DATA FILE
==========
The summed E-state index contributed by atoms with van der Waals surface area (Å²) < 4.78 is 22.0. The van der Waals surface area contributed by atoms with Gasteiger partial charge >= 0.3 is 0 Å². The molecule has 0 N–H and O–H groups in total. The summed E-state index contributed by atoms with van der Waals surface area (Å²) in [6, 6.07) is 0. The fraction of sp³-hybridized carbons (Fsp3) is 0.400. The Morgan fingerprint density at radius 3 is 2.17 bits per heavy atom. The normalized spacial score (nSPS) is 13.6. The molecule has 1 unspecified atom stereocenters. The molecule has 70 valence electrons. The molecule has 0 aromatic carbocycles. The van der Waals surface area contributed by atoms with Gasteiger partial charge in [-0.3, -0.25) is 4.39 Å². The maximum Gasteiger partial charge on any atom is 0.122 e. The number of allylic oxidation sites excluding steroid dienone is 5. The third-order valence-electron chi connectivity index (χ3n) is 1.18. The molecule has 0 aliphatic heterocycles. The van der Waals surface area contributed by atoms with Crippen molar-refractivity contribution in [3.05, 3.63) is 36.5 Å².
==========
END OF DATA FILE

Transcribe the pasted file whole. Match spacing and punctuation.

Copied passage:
The summed E-state index contributed by atoms with van der Waals surface area (Å²) < 4.78 is 22.0. The van der Waals surface area contributed by atoms with Gasteiger partial charge >= 0.3 is 0 Å². The molecule has 0 N–H and O–H groups in total. The summed E-state index contributed by atoms with van der Waals surface area (Å²) in [6, 6.07) is 0. The fraction of sp³-hybridized carbons (Fsp3) is 0.400. The Morgan fingerprint density at radius 3 is 2.17 bits per heavy atom. The normalized spacial score (nSPS) is 13.6. The molecule has 1 unspecified atom stereocenters. The molecule has 70 valence electrons. The molecule has 0 aromatic carbocycles. The van der Waals surface area contributed by atoms with Gasteiger partial charge in [-0.3, -0.25) is 4.39 Å². The maximum Gasteiger partial charge on any atom is 0.122 e. The number of allylic oxidation sites excluding steroid dienone is 5. The third-order valence-electron chi connectivity index (χ3n) is 1.18. The molecule has 0 aliphatic heterocycles. The van der Waals surface area contributed by atoms with Crippen molar-refractivity contribution in [3.05, 3.63) is 36.5 Å².